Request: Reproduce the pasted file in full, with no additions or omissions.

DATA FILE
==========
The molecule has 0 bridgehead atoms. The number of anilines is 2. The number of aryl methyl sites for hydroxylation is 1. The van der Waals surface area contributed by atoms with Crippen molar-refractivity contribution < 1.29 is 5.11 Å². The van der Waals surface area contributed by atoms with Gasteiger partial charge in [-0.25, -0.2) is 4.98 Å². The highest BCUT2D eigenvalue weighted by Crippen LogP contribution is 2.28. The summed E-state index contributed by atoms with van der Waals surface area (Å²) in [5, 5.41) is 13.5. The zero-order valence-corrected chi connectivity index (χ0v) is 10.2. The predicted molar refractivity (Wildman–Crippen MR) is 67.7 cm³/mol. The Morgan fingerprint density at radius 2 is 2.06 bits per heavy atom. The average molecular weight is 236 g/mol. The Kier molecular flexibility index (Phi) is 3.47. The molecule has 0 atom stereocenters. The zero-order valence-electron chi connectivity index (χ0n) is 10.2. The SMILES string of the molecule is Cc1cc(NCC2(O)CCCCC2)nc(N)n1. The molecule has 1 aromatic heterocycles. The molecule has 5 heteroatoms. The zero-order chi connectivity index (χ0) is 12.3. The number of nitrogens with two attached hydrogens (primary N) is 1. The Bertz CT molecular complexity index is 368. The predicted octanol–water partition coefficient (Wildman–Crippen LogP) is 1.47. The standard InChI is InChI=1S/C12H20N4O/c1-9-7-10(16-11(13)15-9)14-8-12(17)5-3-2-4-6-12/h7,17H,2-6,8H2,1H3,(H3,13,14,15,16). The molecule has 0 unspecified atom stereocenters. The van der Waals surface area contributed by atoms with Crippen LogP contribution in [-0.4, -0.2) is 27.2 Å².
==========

The molecule has 0 bridgehead atoms. The number of anilines is 2. The number of aryl methyl sites for hydroxylation is 1. The van der Waals surface area contributed by atoms with Crippen molar-refractivity contribution < 1.29 is 5.11 Å². The van der Waals surface area contributed by atoms with Gasteiger partial charge in [-0.25, -0.2) is 4.98 Å². The highest BCUT2D eigenvalue weighted by Crippen LogP contribution is 2.28. The summed E-state index contributed by atoms with van der Waals surface area (Å²) in [5, 5.41) is 13.5. The zero-order valence-corrected chi connectivity index (χ0v) is 10.2. The predicted molar refractivity (Wildman–Crippen MR) is 67.7 cm³/mol. The Morgan fingerprint density at radius 2 is 2.06 bits per heavy atom. The average molecular weight is 236 g/mol. The Kier molecular flexibility index (Phi) is 3.47. The molecule has 0 atom stereocenters. The zero-order valence-electron chi connectivity index (χ0n) is 10.2. The SMILES string of the molecule is Cc1cc(NCC2(O)CCCCC2)nc(N)n1. The molecule has 1 aromatic heterocycles. The molecule has 5 heteroatoms. The zero-order chi connectivity index (χ0) is 12.3. The number of nitrogens with two attached hydrogens (primary N) is 1. The Bertz CT molecular complexity index is 368. The predicted octanol–water partition coefficient (Wildman–Crippen LogP) is 1.47. The standard InChI is InChI=1S/C12H20N4O/c1-9-7-10(16-11(13)15-9)14-8-12(17)5-3-2-4-6-12/h7,17H,2-6,8H2,1H3,(H3,13,14,15,16). The molecule has 0 unspecified atom stereocenters. The van der Waals surface area contributed by atoms with Crippen LogP contribution in [-0.4, -0.2) is 27.2 Å².